Peak fandom: Nostalgia, frustration and the shifting orders of fandom in Twin Peaks: The Return

Research output: Contribution to journalArticle

Abstract

On October 6, 2014, Showtime announced the return of Twin Peaks in the form of a miniseries by original creators David Lynch and Mark Frost that would be a continuation of the well-remembered 1990's series. After a few false starts (setting up a series of flows and delays that would come to characterise 'Twin Peaks: The Return'’s narrative as well), Twin Peaks: The Return debuted on May 21, 2017 with an eighteen-episode run. While Peaks has maintained its fans over the years (including a growing body of academic literature) it has been both derided and praised by television critics and the broader viewing public in equal measure. It was therefore seen as something of a risky investment by Showtime. Coming at a time when television revivals are becoming a fixture on streaming services, this presentation explores how Twin Peaks: The Return addresses its shifting orders of fandom, engages with and frustrates moments of fan service and simultaneously indulges in moments of nostalgia while broadening its scope and reach. As such it offers an analysis of how fan audiences will factor into the future of streaming services and how success is now understood.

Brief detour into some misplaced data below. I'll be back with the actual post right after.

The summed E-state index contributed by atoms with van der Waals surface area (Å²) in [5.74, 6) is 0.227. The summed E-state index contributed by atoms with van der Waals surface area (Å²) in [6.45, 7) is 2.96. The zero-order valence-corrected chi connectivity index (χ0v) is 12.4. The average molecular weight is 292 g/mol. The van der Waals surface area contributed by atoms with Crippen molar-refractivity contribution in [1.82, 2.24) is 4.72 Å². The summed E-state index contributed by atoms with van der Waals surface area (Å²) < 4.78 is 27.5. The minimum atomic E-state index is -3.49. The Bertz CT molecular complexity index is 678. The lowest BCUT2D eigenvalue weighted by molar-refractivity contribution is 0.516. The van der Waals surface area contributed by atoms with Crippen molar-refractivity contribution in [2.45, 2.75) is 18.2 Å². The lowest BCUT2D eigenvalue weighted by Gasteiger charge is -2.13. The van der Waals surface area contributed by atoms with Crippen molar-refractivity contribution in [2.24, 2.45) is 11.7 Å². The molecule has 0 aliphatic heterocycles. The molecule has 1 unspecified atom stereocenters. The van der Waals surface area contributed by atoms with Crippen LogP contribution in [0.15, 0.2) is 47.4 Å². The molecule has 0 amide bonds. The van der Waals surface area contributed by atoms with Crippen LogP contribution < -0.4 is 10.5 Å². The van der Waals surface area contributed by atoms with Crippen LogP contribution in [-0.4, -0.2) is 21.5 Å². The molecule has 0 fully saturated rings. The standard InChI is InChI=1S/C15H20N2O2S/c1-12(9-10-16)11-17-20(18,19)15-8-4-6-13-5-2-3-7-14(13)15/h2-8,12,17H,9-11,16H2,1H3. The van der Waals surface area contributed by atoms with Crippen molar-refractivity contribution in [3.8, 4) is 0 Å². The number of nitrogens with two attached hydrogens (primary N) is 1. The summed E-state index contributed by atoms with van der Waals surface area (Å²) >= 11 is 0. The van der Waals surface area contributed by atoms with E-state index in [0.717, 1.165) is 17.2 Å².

Original languageEnglish
Pages (from-to)365-375
Number of pages11
JournalParticipations: journal of audience and reception studies
Volume15
Issue number2
Publication statusPublished - Nov 2018
Externally publishedYes

Fingerprint Dive into the research topics of 'Peak fandom: Nostalgia, frustration and the shifting orders of fandom in Twin Peaks: The Return'. Together they form a unique fingerprint.

Cite this